“Did you know what you voted for back in 2016?
Brexiteers will be all too familiar with that question. But what would Remain voters make of the big decisions taken in Brussels this past week?
Four long nights of talks saw EU leaders strike a deal on the bloc's next seven-year budget, worth just over one trillion pounds (€1.1 trillion).
They also agreed a scheme of €750 billion (£680 billion) in grants and loans to counter the impact of the pandemic across the 27-member bloc, the biggest joint borrowing scheme in the EU’s history.
MEPs put their summer holiday plans on hold to comb over the fine print yesterday, many of whom fumed that it didn’t go far enough.
European Council president Charles Michel said it was “a pivotal moment” for the EU, while Commission chief Ursula von der Leyen said it was “historic”.
Ex-Belgian prime minister Guy Verhofstadt, now an MEP, called it the biggest “leap forward” for the EU since the creation of the euro and the single market.
It is clear now that the ‘pesky’ Brits are no longer around, Eurocrats are daring to dream once more of deeper European integration.
Gone are the days when Eurosceptic-lite countries, such as the Netherlands, could hide behind the UK when trying to vote down policies they didn’t like.
Seasoned Brussels watchers might say this is old news. Yet the spectre of inevitably more Europe was dismissed as Faragist fantasy back in 2016.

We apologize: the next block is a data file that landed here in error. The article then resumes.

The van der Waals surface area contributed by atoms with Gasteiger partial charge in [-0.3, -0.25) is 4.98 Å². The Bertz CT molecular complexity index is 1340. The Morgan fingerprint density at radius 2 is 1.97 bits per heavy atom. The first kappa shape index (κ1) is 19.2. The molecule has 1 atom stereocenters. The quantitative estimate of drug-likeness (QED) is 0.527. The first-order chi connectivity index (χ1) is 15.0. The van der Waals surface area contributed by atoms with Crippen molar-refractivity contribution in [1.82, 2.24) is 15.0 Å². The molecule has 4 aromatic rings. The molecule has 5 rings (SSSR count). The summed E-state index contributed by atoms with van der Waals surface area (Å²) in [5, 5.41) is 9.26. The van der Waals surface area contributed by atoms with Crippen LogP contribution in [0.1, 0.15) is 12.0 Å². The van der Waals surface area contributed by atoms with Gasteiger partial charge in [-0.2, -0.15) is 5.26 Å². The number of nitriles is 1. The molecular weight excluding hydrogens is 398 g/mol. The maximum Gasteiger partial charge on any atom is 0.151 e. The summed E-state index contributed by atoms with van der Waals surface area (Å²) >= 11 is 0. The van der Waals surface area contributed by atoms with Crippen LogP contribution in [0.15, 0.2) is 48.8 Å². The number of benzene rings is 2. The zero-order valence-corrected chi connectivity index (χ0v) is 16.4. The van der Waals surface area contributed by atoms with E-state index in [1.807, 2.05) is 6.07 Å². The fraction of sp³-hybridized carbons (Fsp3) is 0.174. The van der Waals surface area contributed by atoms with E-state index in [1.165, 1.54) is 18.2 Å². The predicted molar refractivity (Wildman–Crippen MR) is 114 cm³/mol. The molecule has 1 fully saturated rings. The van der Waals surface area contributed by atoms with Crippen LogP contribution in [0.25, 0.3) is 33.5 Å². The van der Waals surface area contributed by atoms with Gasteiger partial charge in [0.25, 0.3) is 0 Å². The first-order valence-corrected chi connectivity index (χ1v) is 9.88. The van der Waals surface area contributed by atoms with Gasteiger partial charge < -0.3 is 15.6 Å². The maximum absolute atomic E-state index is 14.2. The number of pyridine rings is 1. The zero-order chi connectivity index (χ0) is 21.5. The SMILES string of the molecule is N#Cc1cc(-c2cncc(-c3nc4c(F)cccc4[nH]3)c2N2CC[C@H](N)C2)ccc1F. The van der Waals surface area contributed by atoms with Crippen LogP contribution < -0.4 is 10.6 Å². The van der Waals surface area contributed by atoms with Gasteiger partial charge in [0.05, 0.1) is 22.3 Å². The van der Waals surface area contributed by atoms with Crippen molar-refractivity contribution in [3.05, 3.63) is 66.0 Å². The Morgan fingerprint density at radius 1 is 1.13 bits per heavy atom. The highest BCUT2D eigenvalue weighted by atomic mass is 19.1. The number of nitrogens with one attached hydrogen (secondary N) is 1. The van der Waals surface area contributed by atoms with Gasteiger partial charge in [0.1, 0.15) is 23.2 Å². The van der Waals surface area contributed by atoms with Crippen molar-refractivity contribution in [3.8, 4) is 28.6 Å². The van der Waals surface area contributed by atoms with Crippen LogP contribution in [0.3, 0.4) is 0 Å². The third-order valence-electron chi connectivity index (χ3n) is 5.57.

EU leaders say these exceptional times call for exceptional measures. They believe that a series of EU taxes will help foot the bill.
But much of the blueprint to reboot Europe’s economy from the coronavirus pandemic bears an uncanny resemblance to von der Leyen’s own ‘manifesto’ published before she took office last year – and very little resemblance to the election pledges of the EU heads of state and government.
In fact, many of these ideas have been kicking around for years. Either in the bowels of the Berlaymont, the Commission’s headquarters, or in the policy papers of well-funded EU think tanks with links to Europe’s biggest political parties.
The wish list includes EU digital taxes, green taxes, and even a possible financial transaction tax – once branded by George Osborne as “a big tax on pensioners” in the pages of this very newspaper.
A "single rulebook" for corporate taxes is also on von der Leyen's agenda.
All this might send shivers up the spines of even the most ardent Remainers.
Just ask Tony Blair.
In his first two terms as prime minister, he regularly clashed with the then-Commission president Romano Prodi. The Italian wanted Britain to surrender its veto and grant the EU more tax-raising powers.
Fast forward two decades: the band line-up has changed, yet everyone is still singing very much from the same hymn sheet.
To their credit, Brussels realises that they have their work cut out to get voters on board.
A 2017 paper for the Commission, entitled ‘the Future of Europe’, said having the EU do more risks is “alienating parts of society which feel that the EU lacks legitimacy.”
Eurocrats are organising a conference of the same name that starts this year “to give Europeans a greater say on what the European Union does and how it works for them.”
Verhofstadt, a sworn federalist, is widely tipped to chair the event after having missed out on a top EU job last year.
“Even if you agree that Brexit was a complete gamble, it certainly looks like a pretty good bet now,” one conservative European Parliament aide told me after the new EU budget was agreed earlier this week.
Beleaguered Remain campaigners, take note. The EU you want to rejoin is likely to look quite different indeed in a few years’ time.
Is that what you voted for in 2016?”
Apologies for the C&P.
It’s behind a paywall in the DT.
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